As gym chains reopen in the Philippines, my thoughts turn to the time I was heavily involved in this industry for seven years.
I was a group fitness/group exercise instructor with one of the largest gym chains in the Philippines. I taught two programs from the Les Mills system called BODYJAM which is a dance exercise program, and BODYBALANCE which is a Tai Chi-yoga-Pilates fusion exercise program. It’s what is called “Exercise To Music” and is the same category other workout programs like Zumba fall under: moves are choreographed specifically to music, so that you get a holistic experience as a participant. As instructors, we were able to deliver an effective and enjoyable class every time if we stuck to this preprogrammed choreo.
Teaching these two classes didn’t need earlier certifications, like yoga teacher training or formal dance training. I got into teaching these programs by auditioning, then signing up for three-day “Initial Module” workshops in which we were taught the fundamentals of each program, teach several tracks from our training release, and accept feedback from our trainer. Eventually after teaching for some time under an apprenticeship model we would film ourselves for certification. It was pretty much just a lot of on-the-job training; we would learn new choreography every quarter and get upskilled as well. Because Les Mills is such a well-oiled machine coming out with these programs, all of the moves are vetted from a biomechanical and safety point of view designed for the average gym-goer to be able to pick up.
After being instructors, some of my peers would go on into higher management at the gym, some of them would train to become trainers or presenters in the Les Mills system, and there were a lot of us who just did it part-time as a hobby that made a little bit of money.
I went into working in group exercise full-time because I was doing it in parallel with trying to break into TV production and hosting. (Thankfully I realised I wasn’t really cut out for on-cam work, but being up on stage every day teaching group exercise classes was enough to banish my stage fright forever.) I was working with a local travel documentary channel as a writer and sometimes a host. Then I also eventually found work as a segment host for a medical wellness program on a local channel.
I was blessed that I had seven or eight permanent classes every week which gave me a steady base income; substituting for other people meant I could also get paid more. I was in my 20’s, so I was able to take on a lot of physical workload. At my peak I once did 12 classes in a week (and yes I came down with a flu after that LOL).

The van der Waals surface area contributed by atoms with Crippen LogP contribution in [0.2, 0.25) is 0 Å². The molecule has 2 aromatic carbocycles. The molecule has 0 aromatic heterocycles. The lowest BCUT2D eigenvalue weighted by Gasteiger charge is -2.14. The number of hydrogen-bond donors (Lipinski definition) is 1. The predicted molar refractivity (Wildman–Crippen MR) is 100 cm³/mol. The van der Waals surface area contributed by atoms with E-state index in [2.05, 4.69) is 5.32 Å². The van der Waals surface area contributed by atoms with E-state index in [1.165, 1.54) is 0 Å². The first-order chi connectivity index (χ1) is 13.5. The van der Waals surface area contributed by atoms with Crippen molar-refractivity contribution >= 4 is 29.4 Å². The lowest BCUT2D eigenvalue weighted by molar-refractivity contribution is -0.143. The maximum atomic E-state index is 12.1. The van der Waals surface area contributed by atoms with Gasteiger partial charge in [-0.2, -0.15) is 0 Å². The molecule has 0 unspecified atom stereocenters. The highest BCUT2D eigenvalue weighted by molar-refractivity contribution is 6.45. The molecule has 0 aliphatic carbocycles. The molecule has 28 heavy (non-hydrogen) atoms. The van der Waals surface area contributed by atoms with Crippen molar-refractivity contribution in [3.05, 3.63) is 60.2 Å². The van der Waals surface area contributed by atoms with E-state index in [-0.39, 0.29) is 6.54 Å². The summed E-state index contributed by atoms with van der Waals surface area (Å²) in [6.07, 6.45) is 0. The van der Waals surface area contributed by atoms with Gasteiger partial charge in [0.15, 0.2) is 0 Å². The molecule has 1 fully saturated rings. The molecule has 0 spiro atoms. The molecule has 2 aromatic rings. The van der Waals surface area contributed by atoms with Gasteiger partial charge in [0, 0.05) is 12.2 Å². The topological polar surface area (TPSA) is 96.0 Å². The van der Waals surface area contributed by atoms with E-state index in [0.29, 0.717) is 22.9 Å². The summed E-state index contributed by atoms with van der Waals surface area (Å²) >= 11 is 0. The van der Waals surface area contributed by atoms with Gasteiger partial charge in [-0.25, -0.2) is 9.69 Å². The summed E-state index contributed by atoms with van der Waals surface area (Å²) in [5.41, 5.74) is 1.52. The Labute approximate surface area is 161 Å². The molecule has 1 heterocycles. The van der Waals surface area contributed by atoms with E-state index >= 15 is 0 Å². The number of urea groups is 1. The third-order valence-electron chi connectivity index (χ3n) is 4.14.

I always had this nagging thought in the back of my head: what happens when I get injured? What happens when I age? One day I sprained my ankle and I couldn’t teach classes for maybe two or three weeks. It drew attention to the fact that I didn’t have anything else going on for me. I had to start thinking of where i wanted to be in a few years’ time.
In 2014 I decided to retire from group exercise work and try to pursue other things (my actual resignation came in 2015). I had found some writing work with the company that eventually has become the company that I currently work. Even though my role back then was quite small I thought that it was good enough to take a jump off from. I was also going to pick up some coaching gigs for running and triathlon. Then I got offered a bigger role in the company, so that’s how I made my jump from group exercise work to writing about endurance sport and being involved in a company that is heavily involved in this globally.
I don’t think things happen by coincidence, and I do think that my seven-year stint as a group exercise instructor helped inform how I write about physical fitness and wellness now even in a different arena. While triathlon and running don’t seem to have a lot in common with dancing and yoga, the human body is still the human body. Being a group exercise instructor trained me to be mindful of people’s varying abilities and fitness levels, and to make things understandable for the average participant. Because I was also an untrained person when I started teaching these programs, I understand how to go from zero to all the way up.
I was just thinking about my experiences back then and how they’ve formed me into who I am today. The fitness industry holds a very special place in my heart and I’m really hoping that they can get back on their feet.